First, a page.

Exxon Mobil Corp. is tapping the U.S. Strategic Petroleum Reserve to help revive gasoline production in Louisiana after Hurricane Ida left much of the devastated state's refining and oil production offline.
Authorization to take 1.5 million barrels of crude from the government's emergency stockpiles came after President Joe Biden said Thursday that the U.S. would use all the tools at its disposal to increase the availability of gasoline and ease pressure on prices at the pump.
"This is the first such exchange from the SPR in four years and demonstrates that the President will use every authority available to him to support effective response and recovery activities in the region," the White House said in an emailed statement.
With refineries that represent nearly one-fifth of America's crude-processing capacity, Louisiana is grappling with fuel shortages that are hindering relief efforts, while pushing up gasoline prices across the country.
The government-run supply of emergency crude -- established in the aftermath of the Arab oil embargo in the 1970s and stored deep underground in salt caverns along the Gulf Coast -- has been used a few times after previous hurricanes.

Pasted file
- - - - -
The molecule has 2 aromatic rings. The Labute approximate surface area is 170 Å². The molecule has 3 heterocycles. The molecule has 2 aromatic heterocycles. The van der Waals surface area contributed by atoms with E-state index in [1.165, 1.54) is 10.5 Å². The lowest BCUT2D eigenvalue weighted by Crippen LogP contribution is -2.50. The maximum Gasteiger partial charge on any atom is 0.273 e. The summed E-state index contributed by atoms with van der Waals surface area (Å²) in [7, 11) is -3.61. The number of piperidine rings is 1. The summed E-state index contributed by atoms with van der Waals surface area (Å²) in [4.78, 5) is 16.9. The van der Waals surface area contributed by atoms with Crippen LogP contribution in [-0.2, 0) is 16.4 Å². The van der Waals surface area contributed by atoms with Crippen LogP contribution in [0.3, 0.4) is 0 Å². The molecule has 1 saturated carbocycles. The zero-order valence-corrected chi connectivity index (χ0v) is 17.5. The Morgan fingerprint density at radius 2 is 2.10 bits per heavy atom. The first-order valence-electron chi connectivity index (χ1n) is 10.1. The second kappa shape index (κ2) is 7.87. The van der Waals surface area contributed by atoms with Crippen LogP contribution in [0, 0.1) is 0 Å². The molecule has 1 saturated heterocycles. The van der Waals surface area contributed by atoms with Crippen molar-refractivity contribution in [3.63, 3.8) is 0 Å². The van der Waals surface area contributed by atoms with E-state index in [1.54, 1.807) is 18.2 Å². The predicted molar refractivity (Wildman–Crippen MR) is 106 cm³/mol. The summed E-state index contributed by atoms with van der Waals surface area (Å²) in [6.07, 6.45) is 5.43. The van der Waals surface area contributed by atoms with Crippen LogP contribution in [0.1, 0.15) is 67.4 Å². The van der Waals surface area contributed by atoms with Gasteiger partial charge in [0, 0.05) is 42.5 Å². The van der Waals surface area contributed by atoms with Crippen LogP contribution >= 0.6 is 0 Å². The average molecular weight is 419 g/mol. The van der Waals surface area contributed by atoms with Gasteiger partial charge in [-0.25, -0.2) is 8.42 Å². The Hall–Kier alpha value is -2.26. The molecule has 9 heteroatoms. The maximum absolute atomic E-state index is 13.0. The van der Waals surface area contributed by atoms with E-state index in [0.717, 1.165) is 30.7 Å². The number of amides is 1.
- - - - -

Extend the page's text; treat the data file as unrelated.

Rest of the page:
Exxon will use the crude for its Baton Rouge refinery in Louisiana, according to the Department of Energy.
The Baton Rouge refinery has begun the process of restarting its units, which were shut ahead of Ida, the company said Wednesday.
"Our main focus has been to restore fuel production to supply gasoline and diesel needed in the local Louisiana market," Exxon said in an emailed statement.
Meanwhile, a critical port that serves as the primary support hub for the Gulf of Mexico's deepwater offshore oil and gas industry sustained less damage from Hurricane Ida's direct hit than initially feared and should be back to working operations "in the near future," a port leader said Thursday.
Ida knocked out Port Fourchon, but Chett Chiasson, executive director for the commission that operates Port Fourchon, said assessment teams were surveying the damage and "it did not look as bad as I thought."
"The structures are still good, not all of them, OK, not nearly all of them. But the majority of them are still good, and we can get things back up and running," Chiasson said.
Chiasson had previously raised serious concerns about the extent of the port's damage and the potential effect on the ability to move the nation's fuel supplies.
Sami Yahya, an energy analyst for S&P Global Platts, said more than 90% of the U.S. Gulf oil supply goes through Port Fourchon.
Information for this article was contributed by Sheela Tobben of Bloomberg News (WPNS) and by Melinda Deslatte and David Koenig of The Associated Press